The Last to Die by Kelly Garrett

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Sixteen-year-old Harper Jacobs and her bored friends make a pact to engage in a series of not-quite illegal break-ins. They steal from each other’s homes, sharing their keys and alarm codes. But they don’t take anything that can’t be replaced by some retail therapy, so it’s okay. It’s thrilling. It’s bad. And for Harper, it’s payback for something she can’t put into words―something to help her deal with her alcoholic mother, her delusional father, and to forget the lies she told that got her druggie brother arrested. It’s not like Daniel wasn’t rehab bound anyway.

So everything is okay―until the bold but aggravating Alex, looking to up the ante, suggests they break into the home of a classmate. It’s crossing a line, but Harper no longer cares. She’s proud of it. Until one of the group turns up dead, and Harper comes face-to-face with the moral dilemma that will make or break her―and, if she makes the wrong choice, will get her killed. (taken from Amazon)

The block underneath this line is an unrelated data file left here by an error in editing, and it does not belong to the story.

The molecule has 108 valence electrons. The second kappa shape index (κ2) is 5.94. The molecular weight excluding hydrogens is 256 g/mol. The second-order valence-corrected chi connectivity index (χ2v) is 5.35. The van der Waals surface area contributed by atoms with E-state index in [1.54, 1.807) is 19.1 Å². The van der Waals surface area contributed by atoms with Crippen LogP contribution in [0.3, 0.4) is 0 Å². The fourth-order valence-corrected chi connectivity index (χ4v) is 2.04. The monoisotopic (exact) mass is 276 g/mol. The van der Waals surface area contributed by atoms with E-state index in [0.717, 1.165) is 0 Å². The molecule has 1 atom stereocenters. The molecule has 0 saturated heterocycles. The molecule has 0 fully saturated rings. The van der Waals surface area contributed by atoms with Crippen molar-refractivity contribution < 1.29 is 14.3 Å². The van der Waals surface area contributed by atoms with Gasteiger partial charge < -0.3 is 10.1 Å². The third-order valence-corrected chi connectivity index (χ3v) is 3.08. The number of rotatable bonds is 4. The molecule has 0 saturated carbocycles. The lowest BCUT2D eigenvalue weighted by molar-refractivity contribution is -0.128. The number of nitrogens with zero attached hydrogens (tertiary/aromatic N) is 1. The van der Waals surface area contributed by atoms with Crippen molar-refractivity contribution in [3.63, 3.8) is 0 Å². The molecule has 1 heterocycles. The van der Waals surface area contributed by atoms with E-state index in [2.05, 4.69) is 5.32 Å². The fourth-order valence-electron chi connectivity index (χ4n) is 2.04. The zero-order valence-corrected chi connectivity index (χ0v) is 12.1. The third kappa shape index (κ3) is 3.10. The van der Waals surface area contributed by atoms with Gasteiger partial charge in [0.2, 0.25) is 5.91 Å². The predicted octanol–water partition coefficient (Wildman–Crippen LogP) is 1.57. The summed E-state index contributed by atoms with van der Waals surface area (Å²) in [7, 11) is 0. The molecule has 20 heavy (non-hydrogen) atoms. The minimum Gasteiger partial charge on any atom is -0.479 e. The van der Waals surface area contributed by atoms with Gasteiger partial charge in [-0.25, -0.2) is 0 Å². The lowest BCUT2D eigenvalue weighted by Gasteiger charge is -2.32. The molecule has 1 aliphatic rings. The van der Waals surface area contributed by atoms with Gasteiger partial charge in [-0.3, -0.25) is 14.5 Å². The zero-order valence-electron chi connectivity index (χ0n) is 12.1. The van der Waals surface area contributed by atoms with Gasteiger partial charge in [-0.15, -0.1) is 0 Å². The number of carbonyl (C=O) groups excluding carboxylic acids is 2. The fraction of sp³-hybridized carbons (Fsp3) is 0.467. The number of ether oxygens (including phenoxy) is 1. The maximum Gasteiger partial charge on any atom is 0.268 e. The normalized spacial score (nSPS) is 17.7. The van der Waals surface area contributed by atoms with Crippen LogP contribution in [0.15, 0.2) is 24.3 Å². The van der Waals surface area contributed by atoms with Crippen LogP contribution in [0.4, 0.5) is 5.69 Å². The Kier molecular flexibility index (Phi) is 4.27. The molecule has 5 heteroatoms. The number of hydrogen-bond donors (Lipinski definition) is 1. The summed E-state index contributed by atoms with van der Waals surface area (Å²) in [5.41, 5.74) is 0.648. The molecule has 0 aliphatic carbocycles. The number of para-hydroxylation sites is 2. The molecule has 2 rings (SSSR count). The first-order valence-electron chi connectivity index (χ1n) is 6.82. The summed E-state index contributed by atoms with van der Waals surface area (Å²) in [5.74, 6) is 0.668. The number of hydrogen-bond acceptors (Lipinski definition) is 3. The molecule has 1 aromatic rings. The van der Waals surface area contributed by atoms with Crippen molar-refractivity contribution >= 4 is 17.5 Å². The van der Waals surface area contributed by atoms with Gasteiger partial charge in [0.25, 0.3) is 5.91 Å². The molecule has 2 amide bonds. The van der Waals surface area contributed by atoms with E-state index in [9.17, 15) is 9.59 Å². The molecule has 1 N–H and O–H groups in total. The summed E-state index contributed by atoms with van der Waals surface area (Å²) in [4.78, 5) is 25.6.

This was an oh dear book for me. The premise – a small group of friends, and the murderer is one of them – seemed interesting, but it lacked something in the execution. I’ll try to put my issues with this book into words, but please bear with me. My train of thought often jumps its track.

I will say that the author made a gutsy choice: not a single character is remotely likeable. I’m pretty sure that was deliberate. It was tough to read a book filled with horrible people, though. The closest thing to a decent character is the main character’s sister, Maggie. Unfortunately, she was side character who wasn’t in the book nearly enough to balance the feeling of ick the other characters ooze.

As horrible as the characters all are, the main character is the absolute worst. Her internal dialogue is filled with scathing insults of her “friends,” she starts fights, frequently thinks about ways she can make people mad, and is flat-out horrible. One line in the book reads, “Nah, she wouldn’t kill herself. No way. She’d find some other way to get revenge.” How flipping awful is that? I think that line was the breaking point for me. I can’t stand when books imply suicide-as-revenge. That trope needs to go. I kept reading in the hope that one of the characters would grow a moral compass, but it never fully happened.